What first got you interested in citizen journalism?
Erik Sundelof: Before I came here to Stanford [in September 2005], I’d never worked with citizen media. And I came here because the Reuters Foundation wants to help their organization to develop open source media software. When I came here I thought, what can we do for them that is something new? The problem with open source software is that they tend to copycat. Like OpenOffice is just a copy of Microsoft Office. They’re not doing anything new. They’re not trying to compete by doing anything new, they’re just trying to beat the price.
I started to think about what would be my first thought after a car bomb went off. Certainly not to run to an Internet cafe. That’s probably the last thing I would think about. But I might call my friends with my cell phone to tell them I’m all right. Then you have your phone out, so now the possibility is that you could also record that, shoot it and send it to Reuters, the BBC or wherever. That would be a great tool to really create a vehicle and channel for those people to get their frustration out, that would help the democracy part.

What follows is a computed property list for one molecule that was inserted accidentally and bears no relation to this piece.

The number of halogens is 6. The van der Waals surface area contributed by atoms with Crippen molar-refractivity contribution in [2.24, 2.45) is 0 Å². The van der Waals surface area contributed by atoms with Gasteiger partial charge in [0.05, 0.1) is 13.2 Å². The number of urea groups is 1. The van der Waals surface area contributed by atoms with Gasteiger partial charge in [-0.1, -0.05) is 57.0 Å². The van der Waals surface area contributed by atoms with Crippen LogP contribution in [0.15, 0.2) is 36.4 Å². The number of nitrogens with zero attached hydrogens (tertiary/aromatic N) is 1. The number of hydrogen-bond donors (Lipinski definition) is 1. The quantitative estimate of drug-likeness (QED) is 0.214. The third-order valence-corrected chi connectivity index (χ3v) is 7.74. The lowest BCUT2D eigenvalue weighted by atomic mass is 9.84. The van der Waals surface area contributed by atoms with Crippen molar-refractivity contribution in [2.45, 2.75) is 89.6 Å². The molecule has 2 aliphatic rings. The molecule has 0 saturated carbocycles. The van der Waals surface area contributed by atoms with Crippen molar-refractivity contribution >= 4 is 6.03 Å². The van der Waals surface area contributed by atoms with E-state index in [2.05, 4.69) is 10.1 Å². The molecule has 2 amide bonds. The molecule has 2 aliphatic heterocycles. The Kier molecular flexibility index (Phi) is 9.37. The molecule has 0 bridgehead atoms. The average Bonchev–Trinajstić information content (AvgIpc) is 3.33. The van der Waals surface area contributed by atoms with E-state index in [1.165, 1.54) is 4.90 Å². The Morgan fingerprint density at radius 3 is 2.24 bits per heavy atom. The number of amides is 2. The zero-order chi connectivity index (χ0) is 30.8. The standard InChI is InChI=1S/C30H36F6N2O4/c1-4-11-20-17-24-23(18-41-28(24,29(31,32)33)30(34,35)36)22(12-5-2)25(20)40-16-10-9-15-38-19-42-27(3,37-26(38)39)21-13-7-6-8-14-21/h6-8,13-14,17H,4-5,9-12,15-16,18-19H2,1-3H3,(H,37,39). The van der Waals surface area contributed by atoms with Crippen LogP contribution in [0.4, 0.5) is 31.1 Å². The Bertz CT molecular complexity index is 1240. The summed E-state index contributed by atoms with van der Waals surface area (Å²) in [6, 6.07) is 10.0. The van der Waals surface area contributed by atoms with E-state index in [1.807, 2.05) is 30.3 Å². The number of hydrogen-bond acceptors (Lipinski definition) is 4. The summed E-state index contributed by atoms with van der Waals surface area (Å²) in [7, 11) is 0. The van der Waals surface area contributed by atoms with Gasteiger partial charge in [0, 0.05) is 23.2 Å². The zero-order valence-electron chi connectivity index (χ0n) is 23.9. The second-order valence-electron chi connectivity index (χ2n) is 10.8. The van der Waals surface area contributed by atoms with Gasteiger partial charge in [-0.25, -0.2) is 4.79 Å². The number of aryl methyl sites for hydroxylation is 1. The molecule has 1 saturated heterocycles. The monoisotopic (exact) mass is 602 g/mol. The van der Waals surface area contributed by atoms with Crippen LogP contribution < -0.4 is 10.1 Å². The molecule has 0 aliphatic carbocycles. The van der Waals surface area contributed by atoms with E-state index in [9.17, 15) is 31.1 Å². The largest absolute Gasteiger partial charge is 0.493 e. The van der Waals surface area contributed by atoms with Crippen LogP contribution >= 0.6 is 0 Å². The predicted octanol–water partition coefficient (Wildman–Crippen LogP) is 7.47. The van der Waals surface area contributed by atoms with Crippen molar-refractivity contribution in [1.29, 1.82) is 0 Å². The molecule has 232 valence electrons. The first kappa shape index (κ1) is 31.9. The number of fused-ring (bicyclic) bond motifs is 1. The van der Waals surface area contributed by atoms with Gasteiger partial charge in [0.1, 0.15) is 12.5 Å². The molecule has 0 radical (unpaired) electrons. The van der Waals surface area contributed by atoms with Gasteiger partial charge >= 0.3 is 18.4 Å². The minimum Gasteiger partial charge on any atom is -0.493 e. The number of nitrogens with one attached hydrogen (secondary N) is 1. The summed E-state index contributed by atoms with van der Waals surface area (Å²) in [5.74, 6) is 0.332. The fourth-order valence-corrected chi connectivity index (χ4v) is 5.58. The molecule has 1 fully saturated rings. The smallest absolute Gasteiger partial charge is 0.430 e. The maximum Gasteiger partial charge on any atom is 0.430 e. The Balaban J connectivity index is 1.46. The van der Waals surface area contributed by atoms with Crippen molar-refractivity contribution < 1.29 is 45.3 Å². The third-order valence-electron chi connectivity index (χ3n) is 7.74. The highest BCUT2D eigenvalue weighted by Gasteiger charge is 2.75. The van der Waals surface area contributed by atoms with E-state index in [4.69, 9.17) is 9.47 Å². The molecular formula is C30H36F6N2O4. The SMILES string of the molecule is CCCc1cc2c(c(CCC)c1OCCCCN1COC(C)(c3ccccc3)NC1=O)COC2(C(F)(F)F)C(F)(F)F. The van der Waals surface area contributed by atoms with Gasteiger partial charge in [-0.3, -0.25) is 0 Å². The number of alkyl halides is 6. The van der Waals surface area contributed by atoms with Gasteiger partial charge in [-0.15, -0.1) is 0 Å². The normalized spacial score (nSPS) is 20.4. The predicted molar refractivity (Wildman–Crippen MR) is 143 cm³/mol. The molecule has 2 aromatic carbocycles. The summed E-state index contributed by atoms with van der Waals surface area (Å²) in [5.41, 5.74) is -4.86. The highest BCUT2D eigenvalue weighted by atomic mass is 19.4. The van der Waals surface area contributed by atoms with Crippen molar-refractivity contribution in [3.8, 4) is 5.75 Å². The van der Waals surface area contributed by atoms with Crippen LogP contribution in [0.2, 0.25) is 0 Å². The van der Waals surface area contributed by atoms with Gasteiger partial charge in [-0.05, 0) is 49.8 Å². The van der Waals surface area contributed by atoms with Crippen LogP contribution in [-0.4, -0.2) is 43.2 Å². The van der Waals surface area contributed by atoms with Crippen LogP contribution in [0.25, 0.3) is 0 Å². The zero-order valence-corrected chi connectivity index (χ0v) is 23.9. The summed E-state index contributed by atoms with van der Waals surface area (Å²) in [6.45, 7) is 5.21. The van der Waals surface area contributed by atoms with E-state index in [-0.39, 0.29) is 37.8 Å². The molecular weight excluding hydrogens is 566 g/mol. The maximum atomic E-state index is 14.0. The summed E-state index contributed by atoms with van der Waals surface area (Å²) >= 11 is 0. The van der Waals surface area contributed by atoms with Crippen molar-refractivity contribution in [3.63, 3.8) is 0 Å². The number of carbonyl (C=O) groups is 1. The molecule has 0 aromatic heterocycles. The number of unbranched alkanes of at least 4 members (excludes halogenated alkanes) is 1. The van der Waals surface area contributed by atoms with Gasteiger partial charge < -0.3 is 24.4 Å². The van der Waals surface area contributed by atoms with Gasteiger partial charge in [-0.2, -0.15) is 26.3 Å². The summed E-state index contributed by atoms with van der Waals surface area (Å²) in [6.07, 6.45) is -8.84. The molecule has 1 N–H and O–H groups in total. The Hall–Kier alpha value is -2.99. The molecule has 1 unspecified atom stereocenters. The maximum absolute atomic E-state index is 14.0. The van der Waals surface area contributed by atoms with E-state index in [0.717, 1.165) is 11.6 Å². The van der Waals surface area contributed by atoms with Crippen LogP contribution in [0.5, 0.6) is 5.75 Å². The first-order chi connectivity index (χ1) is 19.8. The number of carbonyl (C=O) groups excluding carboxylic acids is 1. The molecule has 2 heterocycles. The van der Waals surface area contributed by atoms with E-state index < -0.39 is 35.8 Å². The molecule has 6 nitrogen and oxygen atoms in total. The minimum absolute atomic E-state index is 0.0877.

I have been dealing with blogs but never put a category of citizen media on it. I don’t see the need for putting a label on it as ‘citizen media’ — why not just call it media. Because everything else is just called news and it depends on how you present it, how you package it and mash it up.
When I was at the We Media conference at Reuters in London, I learned that Reuters is thinking a lot about this subject of citizen journalism, but they also have all these professional journalists out in the field, so they are trying to figure out how to make it work.
Sundelof: I think the right combination is to have the [reported] article and then a small box with a way to give users to tell their side of the story, their contribution.
How do you moderate that? How do you filter it?
Sundelof: I think it becomes easier when you’re using cell phone technology, when the user needs their identification. You need to make sure the news is all accurate and that the news is coming from the location where it happened, which is easier if you have a computer but with a cell phone you have to do triangulation. If you’re not Google, you don’t have the money to do that. So without money, you have to make a deal with a cell phone service.